Martin is free to say things that most academics (I am one, so trust me on this) politely avoid: he offers a discourse on nature spirits, a profound meditation on the irreducible mystery of marriage, or generous ruminations on hunting or farming. But whatever Martin's topic, it is our alienation from the earth, from the Real—across the arts, agriculture and academia— that is the common refrain. Sophia is shorthand for the engagement that overcomes this alienation, an engagement which takes considerable attentive work and is consequently far less common than one would think. Sophia is "the metaxu between science, art, and the religious" (25), we learned in the last volume. In this one Martin expands on the fact that she is in exile because we are in exile, unable to give reality the patient and humble regard that it requires. And ultimately, the case remains that "Christ is the Real" (95). If Protestantism (thanks to Boehme, Pordage, Bromley, Law, Herrick, etc.) did so much to revive interest in Sophia (a debt which Orthodoxy frequently forgets), Martin here reminds us that the revival was due in large part to Jewish mysticism of the Kabbalah (5-11). 

Martin's learning and breadth as an English professor is the backbone of Sophia in Exile. If he previously reminded us that Robert Fludd and Thomas and Rebecca Vaughan deconstructed natura pura (nature without any need for God) before David Bentley Hart ever got around to doing so (106), now he leads us instead to the optics of Thomas Traherne ("it is almost as if the writings of Traherne wanted to be found, but only waited upon the arrival of the proper moment," 112) and the poetry of Eleanor ("Nellie") Farjeon (a writer, he boldly claims, equal if not better than C.S. Lewis or Charles Williams).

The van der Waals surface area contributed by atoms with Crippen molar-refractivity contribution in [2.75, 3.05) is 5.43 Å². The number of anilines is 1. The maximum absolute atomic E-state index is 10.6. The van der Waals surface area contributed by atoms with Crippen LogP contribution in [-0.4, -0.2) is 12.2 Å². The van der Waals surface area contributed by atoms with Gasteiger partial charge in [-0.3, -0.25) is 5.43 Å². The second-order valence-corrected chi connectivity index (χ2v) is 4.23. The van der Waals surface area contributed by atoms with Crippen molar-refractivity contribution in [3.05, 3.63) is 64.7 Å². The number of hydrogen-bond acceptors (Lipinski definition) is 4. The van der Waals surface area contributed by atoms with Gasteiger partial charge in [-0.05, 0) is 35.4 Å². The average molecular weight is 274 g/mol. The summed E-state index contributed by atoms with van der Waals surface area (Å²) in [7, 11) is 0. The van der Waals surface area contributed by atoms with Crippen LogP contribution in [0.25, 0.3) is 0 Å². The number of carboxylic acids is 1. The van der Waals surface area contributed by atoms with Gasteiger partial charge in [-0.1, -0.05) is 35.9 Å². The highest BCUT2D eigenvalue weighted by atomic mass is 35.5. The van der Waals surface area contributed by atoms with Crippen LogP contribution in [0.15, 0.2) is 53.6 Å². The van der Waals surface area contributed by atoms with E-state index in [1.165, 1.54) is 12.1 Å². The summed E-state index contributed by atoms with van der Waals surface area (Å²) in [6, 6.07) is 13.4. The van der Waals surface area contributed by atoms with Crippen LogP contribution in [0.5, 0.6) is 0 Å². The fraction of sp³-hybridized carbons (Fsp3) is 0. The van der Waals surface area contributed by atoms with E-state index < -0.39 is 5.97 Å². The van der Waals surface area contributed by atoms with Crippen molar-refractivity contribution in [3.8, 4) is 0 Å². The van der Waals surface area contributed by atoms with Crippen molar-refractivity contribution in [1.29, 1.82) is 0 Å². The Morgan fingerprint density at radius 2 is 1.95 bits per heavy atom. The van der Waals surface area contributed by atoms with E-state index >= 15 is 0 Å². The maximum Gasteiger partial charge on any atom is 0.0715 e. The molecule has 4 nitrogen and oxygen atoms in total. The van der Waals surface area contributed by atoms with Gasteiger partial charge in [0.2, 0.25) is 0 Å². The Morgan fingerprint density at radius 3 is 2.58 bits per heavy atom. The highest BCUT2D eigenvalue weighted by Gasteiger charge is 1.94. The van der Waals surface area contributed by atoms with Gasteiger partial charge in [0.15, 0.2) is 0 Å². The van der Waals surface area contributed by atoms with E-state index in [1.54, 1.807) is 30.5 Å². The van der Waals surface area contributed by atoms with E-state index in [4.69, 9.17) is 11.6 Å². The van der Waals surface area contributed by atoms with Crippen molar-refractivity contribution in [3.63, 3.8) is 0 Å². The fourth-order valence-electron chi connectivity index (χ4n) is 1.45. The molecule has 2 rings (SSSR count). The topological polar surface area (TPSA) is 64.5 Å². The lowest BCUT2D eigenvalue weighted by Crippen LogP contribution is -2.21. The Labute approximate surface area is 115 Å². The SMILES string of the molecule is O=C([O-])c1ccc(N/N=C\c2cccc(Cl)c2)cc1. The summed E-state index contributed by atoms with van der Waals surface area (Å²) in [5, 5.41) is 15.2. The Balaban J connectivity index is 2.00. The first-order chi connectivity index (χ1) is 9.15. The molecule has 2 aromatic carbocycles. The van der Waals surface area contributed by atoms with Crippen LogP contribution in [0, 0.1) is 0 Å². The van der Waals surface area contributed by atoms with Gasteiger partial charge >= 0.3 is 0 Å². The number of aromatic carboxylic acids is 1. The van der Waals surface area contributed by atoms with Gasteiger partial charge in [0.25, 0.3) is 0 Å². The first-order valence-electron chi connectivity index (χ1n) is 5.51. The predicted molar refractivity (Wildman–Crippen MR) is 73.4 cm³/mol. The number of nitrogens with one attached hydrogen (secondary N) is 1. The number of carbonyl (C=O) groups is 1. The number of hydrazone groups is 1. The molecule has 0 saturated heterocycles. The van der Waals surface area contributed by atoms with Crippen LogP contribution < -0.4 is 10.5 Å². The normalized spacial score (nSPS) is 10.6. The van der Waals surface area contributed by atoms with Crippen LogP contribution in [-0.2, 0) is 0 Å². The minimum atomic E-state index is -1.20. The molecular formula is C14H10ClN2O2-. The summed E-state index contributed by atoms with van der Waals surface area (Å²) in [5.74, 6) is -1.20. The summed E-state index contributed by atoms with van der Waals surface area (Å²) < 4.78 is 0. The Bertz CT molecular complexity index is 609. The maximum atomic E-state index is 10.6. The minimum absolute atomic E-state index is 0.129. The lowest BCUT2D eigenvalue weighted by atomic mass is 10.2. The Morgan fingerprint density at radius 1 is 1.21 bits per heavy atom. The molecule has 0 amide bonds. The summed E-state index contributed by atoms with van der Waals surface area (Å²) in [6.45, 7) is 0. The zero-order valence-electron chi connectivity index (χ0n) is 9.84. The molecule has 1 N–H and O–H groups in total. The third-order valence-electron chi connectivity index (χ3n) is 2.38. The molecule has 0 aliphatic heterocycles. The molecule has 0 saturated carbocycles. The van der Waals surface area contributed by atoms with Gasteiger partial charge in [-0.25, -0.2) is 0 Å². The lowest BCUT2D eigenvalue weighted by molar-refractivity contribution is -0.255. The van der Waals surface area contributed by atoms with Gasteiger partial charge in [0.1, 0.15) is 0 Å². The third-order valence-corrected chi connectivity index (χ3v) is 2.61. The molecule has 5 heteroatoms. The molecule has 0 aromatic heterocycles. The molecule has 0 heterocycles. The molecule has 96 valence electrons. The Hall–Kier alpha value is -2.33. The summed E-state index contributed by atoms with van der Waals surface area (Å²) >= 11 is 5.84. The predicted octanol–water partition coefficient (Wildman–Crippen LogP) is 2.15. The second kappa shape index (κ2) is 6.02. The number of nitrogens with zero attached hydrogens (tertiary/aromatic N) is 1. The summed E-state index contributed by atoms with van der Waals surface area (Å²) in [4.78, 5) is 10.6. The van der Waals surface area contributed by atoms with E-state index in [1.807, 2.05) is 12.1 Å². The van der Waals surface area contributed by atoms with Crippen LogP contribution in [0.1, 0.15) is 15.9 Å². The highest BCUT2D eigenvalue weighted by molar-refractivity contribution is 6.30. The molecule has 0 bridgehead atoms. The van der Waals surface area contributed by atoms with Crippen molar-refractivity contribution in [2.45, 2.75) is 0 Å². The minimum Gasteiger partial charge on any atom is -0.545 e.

Martin's training and intelligence is in service to much more than himself, and jealously for that which he serves helps explains his pugilism. While the last volume in the trilogy argued "our concern... should be not the problems that now surround us but rather that we can do despite the restrictions brought on by the circumstances within which we find ourselves" (101), he aims to take on global issues a good bit more directly in this book, written in the wake of the pandemic. Martin is profoundly pessimistic about wisdom's prospects in the face of Big Tech. Such companies, Martin previously claimed, could never create pure nature (119). Sophia in Exile only turns up the volume on such warnings, claiming Big Tech has come closer to that unwelcome prospect than ever before. Whether people off the farm and on the grid can enjoy a steady connection to reality therefore remains to be seen. Martin's rhetoric sometimes make it seem like this is unlikely. But it must be possible. Why else would he have expended so much energy writing such beautiful books? 

The result of my finishing Sophia in Exile was only to go back to the first in the series (the longest), and look into Martin's close readings of major figures from the wisdom tradition like Boehme, Fludd and Tomberg. There is so much more to take in there, to say nothing of the anthology he edited (with pairs so well with Versluis's similar collection). To be bored by this rich, and still largely unknown Christian tradition of wisdom is to be bored with reality itself. How serendipitous that these buried texts have been made so freely available to us just when they are needed the most.

Friday, November 19, 2021

From Midwest Strange to Midwest Sacred

An essay of mine at the Front Porch Republic. Hope it can help those who live in the flatlands (or anywhere really) to love where they live.

Thursday, November 04, 2021

Your Gaia is Too Small

I wrote at The Hedgehog Review about why the "Gaia hypothesis" is a good idea with a not-so-good name (so I proposed a better one).